Monday, September 21, 2009

Artists Without Mortarboards

Somehow, even with my New York Times “Alerts,” I missed Roberta Smith’s article (Sept. 13) “Artists Without Mortarboards.” I did, however, catch this letter in yesterday’s Times from Jeff Abell, associate chairman of the interdisciplinary arts department of Columbia College in Chicago, where, as visiting artist, I taught for a term in 2004:

Ms. Smith’s article has made the already tenuous tenure of artists in academia even more tenuous. Her call for artists to go forth without credentials is naïve at best and seems to assume that graduate programs fail to teach artists survival skills or encourage them to develop emotionally vivid works.

I concur with Ms. Smith that the Ph.D. in art is a bad idea in the United States, where an M.F.A. entails 60 hours of graduate credit. No one says an education is cheap.

To imply, however, that this is money ill spent is to endanger the job of every artist with a university appointment. That Ms. Smith thinks a band of renegade conceptual artists will do a better job of teaching young artists than university professors do is insulting. It’s also like yelling “fire” in a crowded theater, as it comes at a time when many colleges are already cutting art faculty.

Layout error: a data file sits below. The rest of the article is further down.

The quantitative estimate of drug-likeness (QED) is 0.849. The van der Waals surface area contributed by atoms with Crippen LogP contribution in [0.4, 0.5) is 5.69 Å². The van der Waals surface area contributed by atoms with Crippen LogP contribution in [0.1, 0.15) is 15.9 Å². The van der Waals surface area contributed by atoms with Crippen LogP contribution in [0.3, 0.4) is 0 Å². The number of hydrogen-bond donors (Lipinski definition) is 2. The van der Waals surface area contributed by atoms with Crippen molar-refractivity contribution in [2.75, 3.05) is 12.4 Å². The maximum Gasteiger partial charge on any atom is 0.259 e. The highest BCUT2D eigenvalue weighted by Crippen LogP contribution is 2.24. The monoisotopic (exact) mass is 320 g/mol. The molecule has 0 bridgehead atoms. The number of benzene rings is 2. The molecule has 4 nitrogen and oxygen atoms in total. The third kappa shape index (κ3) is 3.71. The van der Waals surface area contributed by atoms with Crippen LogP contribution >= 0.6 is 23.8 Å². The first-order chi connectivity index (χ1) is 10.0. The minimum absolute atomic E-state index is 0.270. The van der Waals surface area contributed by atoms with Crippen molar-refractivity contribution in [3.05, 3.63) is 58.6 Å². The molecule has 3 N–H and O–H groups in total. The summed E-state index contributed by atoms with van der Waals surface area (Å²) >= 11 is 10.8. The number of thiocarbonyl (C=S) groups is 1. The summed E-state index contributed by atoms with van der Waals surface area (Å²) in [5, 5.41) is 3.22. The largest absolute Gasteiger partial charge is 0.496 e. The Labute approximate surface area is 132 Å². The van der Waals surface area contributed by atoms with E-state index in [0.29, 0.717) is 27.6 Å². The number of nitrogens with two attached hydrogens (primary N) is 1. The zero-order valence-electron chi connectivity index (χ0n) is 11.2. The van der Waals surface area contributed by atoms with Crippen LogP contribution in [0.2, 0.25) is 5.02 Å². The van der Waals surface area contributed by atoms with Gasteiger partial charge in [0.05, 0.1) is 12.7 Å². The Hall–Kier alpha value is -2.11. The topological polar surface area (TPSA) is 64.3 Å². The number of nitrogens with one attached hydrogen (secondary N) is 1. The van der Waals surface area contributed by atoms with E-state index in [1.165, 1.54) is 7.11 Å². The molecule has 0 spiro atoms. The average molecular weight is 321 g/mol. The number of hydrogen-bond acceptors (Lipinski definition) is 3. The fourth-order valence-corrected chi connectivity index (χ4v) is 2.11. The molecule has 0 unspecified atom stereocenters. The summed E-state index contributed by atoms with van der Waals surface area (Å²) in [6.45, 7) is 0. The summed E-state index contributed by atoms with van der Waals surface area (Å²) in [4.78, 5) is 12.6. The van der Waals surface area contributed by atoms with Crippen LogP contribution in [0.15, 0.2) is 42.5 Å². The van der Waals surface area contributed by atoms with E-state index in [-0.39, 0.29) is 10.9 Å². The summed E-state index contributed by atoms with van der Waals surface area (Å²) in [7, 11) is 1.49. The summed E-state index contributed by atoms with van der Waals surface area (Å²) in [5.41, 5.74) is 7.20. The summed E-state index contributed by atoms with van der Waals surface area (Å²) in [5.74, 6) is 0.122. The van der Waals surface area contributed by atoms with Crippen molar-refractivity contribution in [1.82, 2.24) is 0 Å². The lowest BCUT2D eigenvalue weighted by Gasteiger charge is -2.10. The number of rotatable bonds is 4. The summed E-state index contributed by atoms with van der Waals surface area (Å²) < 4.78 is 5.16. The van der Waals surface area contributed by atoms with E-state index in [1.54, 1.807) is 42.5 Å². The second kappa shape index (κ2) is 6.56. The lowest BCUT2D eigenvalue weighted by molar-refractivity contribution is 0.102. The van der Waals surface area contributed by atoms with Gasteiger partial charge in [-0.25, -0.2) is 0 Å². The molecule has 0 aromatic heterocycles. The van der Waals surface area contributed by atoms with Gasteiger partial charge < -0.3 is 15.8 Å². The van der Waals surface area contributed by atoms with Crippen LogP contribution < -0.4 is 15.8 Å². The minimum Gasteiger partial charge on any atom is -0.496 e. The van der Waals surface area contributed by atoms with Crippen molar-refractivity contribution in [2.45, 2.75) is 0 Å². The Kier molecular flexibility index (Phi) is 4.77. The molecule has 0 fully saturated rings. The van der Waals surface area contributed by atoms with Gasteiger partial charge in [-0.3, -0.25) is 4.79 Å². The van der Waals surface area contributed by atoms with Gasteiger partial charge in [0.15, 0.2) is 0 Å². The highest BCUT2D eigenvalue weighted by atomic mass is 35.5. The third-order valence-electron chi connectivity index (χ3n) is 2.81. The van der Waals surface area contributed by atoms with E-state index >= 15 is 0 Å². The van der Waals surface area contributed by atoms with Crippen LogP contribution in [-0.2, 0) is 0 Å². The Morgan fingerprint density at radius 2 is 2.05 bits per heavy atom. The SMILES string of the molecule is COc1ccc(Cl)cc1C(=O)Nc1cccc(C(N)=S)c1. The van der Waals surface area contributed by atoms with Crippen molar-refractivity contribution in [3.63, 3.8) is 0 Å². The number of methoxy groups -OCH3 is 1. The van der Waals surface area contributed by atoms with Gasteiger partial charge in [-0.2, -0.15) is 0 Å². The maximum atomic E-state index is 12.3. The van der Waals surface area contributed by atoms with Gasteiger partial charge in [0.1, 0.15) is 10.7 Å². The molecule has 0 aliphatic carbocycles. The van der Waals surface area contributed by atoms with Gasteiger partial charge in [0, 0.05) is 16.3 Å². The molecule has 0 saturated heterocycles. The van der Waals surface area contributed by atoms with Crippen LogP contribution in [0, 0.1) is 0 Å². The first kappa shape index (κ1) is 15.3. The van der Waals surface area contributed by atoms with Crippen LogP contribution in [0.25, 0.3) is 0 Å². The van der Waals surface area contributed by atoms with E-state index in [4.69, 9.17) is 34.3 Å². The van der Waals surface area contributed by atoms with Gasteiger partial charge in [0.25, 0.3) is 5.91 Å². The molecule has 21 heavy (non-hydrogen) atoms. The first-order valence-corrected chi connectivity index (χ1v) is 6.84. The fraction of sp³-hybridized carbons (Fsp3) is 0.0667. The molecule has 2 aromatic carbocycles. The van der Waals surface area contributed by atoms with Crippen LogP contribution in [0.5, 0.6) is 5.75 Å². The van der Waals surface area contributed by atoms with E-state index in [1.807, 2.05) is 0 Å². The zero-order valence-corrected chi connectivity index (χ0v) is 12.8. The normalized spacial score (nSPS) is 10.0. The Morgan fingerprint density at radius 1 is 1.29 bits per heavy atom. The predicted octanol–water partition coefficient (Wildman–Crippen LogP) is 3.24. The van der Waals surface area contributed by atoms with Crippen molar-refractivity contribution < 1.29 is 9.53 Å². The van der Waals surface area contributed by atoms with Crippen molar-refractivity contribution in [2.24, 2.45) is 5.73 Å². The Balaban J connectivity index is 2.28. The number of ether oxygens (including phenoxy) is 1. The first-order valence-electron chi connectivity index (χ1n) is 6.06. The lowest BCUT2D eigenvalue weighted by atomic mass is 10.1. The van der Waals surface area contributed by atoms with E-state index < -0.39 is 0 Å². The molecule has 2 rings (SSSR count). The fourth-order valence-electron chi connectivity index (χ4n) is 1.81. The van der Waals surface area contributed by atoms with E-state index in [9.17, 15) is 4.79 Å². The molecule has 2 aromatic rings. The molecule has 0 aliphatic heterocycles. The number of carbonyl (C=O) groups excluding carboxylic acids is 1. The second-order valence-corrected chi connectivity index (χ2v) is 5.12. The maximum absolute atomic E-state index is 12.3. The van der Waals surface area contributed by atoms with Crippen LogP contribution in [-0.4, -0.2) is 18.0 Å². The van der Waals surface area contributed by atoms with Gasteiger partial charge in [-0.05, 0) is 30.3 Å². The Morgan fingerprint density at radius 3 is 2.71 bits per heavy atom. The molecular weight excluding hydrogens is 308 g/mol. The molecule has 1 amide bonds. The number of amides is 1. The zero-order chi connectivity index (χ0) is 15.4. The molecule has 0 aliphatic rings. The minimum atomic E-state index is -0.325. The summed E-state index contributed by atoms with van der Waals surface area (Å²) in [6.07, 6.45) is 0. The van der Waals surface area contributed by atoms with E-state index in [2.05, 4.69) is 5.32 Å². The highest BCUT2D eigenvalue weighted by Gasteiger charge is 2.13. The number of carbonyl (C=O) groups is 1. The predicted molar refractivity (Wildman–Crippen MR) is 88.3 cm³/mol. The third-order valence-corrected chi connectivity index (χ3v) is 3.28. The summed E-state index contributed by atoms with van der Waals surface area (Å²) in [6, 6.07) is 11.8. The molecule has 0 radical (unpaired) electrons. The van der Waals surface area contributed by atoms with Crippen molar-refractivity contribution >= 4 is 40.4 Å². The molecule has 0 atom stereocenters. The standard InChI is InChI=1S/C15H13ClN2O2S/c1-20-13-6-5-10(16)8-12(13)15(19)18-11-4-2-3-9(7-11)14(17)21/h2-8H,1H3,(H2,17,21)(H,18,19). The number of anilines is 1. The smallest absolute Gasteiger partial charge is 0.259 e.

Although I could be considered a casualty--I'd love to do more teaching-- this reminds me of the lawmaker I saw on television news some years ago, talking about how municipal water supplies should not be improved because it would threaten the bottled water industry (looks as if he got his way).

It's a sure sign that a discipline has become too academically entrenched when its practitioners are threatened by anyone they have not themselves ordained as “expert” or “professional.”

And especially incongruous in a field where the job is to ask questions, not answer them.

1 comment:

CAP said...

I’m fine with academic qualifications, but obviously they’re no guarantee of success in the art world. A lot of people like to imagine that being an artist is a respectable profession like medicine or law, and when suitably qualified, one ought to be able to just hang up a shingle and open for business.

It just doesn’t work like that.

Even in science, being a diligent student doesn’t guarantee a successful researcher. Sadly, yet gladly – you just never know! There are all sorts of unexpected, unrecognised breaks that can help or hinder, all sorts of personality traits that can hold you back or propel you forward. There are networks, elites, cartels and conspiracies. There are no end of excuses for giving up or going mad. But there are also accidents, charities, favours and surprises. Nothing can qualify you for all of it, anymore than you can train to be a perfect person.

It can’t hurt to be on at least a nodding acquaintance with art history and standard technique – but these are just starting points, what you do with them is up to you.